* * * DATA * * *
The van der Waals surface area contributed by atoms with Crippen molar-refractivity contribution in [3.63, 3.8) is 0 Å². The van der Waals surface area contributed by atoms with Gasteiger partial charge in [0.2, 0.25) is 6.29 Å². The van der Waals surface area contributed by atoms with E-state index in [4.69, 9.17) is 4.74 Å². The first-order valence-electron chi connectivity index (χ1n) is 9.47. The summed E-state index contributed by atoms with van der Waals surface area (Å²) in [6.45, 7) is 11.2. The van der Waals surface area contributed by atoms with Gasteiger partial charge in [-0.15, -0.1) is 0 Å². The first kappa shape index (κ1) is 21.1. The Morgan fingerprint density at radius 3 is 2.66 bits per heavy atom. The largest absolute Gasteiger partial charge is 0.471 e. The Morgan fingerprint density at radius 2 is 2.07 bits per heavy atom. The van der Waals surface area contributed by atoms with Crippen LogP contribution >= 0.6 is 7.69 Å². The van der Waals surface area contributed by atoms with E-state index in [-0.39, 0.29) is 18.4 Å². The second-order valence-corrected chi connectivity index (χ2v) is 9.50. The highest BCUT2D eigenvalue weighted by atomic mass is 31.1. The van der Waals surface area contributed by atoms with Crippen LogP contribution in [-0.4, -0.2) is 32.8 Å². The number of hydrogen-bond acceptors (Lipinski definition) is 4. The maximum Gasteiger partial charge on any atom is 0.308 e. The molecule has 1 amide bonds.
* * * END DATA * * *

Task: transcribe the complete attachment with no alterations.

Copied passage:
The van der Waals surface area contributed by atoms with Crippen molar-refractivity contribution in [3.63, 3.8) is 0 Å². The van der Waals surface area contributed by atoms with Gasteiger partial charge in [0.2, 0.25) is 6.29 Å². The van der Waals surface area contributed by atoms with E-state index in [4.69, 9.17) is 4.74 Å². The first-order valence-electron chi connectivity index (χ1n) is 9.47. The summed E-state index contributed by atoms with van der Waals surface area (Å²) in [6.45, 7) is 11.2. The van der Waals surface area contributed by atoms with Gasteiger partial charge in [-0.15, -0.1) is 0 Å². The first kappa shape index (κ1) is 21.1. The Morgan fingerprint density at radius 3 is 2.66 bits per heavy atom. The largest absolute Gasteiger partial charge is 0.471 e. The Morgan fingerprint density at radius 2 is 2.07 bits per heavy atom. The van der Waals surface area contributed by atoms with Crippen LogP contribution >= 0.6 is 7.69 Å². The van der Waals surface area contributed by atoms with E-state index in [-0.39, 0.29) is 18.4 Å². The second-order valence-corrected chi connectivity index (χ2v) is 9.50. The highest BCUT2D eigenvalue weighted by atomic mass is 31.1. The van der Waals surface area contributed by atoms with Crippen LogP contribution in [-0.4, -0.2) is 32.8 Å². The number of hydrogen-bond acceptors (Lipinski definition) is 4. The maximum Gasteiger partial charge on any atom is 0.308 e. The molecule has 1 amide bonds.